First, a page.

In just a few weeks, the Jewish community will celebrate the harvest festival of Sukkot. Many Jewish families and organizations will celebrate by building a sukkah.


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What is a sukkah? Just a fragile hut with a leafy roof, the most vulnerable of houses. Vulnerable in time, where it lasts for only a week each year. Vulnerable in space, where its roof must be not only leafy but leaky--letting in the starlight, and gusts of wind and rain.

In the evening prayers, we plead with God--"Ufros alenu sukkat shlomekha"--"Spread over all of us Your sukkah of shalom."

Why a sukkah? Why does the prayer plead to God for a "sukkah of shalom" rather than God's "tent" or "house" or "palace" of peace?

Precisely because the sukkah is so vulnerable.

For much of our lives we try to achieve peace and safety by building with steel and concrete and toughness. Pyramids, air raid shelters, Pentagons, World Trade Centers. Hardening what might be targets and, like Pharaoh, hardening our hearts against what is foreign to us.

But the sukkah comes to remind us: We are in truth all vulnerable. If "a hard rain gonna fall," it will fall on all of us.

Americans have felt invulnerable. The oceans, our wealth, our military power have made up what seemed an invulnerable shield. We may have begun feeling uncomfortable in the nuclear age, but no harm came to us. Yet yesterday the ancient truth came home: We all live in a sukkah.

Not only the targets of attack but also the instruments of attack were among our proudest possessions: the sleek transcontinental airliners. They availed us nothing. Worse than nothing.

Even the greatest oceans do not shield us; even the mightiest buildings do not shield us; even the wealthiest balance sheets and the most powerful weapons do not shield us.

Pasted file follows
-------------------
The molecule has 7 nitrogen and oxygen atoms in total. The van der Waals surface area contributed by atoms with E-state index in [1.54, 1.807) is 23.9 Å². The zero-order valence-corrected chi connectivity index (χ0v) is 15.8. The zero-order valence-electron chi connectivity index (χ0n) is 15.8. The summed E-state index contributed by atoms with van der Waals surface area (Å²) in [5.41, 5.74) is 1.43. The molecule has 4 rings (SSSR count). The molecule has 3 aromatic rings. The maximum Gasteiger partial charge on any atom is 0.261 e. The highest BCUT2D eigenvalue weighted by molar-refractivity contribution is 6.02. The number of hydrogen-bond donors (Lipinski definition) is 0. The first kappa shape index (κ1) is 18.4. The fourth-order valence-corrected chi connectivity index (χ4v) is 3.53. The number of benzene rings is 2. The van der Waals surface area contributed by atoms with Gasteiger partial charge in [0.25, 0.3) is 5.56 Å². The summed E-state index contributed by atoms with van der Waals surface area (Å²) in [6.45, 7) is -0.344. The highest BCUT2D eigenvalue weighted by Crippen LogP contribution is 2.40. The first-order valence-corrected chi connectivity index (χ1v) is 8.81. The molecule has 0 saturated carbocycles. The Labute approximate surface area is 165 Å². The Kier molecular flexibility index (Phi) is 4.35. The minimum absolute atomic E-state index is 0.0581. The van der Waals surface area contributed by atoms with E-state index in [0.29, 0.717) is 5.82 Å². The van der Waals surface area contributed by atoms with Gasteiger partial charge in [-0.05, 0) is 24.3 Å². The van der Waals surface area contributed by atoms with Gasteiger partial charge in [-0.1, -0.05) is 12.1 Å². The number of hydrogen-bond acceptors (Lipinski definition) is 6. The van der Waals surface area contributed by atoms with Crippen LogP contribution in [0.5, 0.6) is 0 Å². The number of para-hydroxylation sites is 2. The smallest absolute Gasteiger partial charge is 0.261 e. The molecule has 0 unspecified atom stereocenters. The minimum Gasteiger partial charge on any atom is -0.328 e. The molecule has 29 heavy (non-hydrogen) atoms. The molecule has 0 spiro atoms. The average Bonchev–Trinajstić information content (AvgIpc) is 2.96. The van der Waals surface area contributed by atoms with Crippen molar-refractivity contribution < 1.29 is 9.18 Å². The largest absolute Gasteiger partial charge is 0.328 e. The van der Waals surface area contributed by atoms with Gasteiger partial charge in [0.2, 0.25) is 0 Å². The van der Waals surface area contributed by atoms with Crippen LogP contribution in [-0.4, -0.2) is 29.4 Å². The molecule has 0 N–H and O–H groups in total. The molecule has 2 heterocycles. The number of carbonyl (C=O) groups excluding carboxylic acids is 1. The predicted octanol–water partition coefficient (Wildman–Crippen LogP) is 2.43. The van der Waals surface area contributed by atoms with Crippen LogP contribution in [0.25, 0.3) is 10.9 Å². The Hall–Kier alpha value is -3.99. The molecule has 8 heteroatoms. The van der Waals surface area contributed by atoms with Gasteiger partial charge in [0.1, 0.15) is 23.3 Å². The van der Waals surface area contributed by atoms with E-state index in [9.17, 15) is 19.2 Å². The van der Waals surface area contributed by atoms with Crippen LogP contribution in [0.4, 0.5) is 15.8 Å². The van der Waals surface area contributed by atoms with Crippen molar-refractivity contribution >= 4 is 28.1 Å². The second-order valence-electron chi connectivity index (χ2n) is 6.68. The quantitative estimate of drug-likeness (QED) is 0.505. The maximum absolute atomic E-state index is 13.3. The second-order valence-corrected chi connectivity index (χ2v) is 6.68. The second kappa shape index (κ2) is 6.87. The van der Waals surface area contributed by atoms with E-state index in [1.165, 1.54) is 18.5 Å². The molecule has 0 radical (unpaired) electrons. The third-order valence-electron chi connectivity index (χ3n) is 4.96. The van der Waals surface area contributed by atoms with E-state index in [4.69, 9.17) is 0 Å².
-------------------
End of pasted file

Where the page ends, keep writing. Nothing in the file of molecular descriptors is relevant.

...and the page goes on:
There are only wispy walls and leaky roofs between us. The planet is in fact one interwoven web of life. The command to love my neighbor as I do myself is not an admonition to be nice: it is a statement of truth like the law of gravity. For my neighbor and myself are interwoven. If I pour contempt upon my neighbor, hatred will recoil upon me.

What is the lesson, when we learn that we--all of us--live in a sukkah? How do we make such a vulnerable house into a place of shalom, of peace and security and harmony and wholeness?

The lesson is that only a world where we all recognize our vulnerability can become a world where all communities feel responsible to all other communities. And only such a world can prevent such acts of rage and murder.

If I treat my neighbor's pain and grief as foreign, I will end up suffering when my neighbor's pain and grief curdle into rage.

But if I realize that in simple fact the walls between us are full of holes, I can reach through them in compassion and connection.

Suspicion about the perpetrators of this act of infamy has fallen upon some groups that espouse a tortured version of Islam. Whether or not this turns out to be so, America must open its heart and mind to the pain and grief of those in the Arab and Muslim worlds who feel excluded, denied, unheard, disempowered, defeated.

This does not mean ignoring or forgiving whoever wrought such bloodiness. They must be found and brought to trial, without killing still more innocents and wrecking still more the fragile "sukkot" of lawfulness. Their violence must be halted. And we must reach beyond them -- to calm the rage that gave them birth by addressing the pain from which they sprouted.

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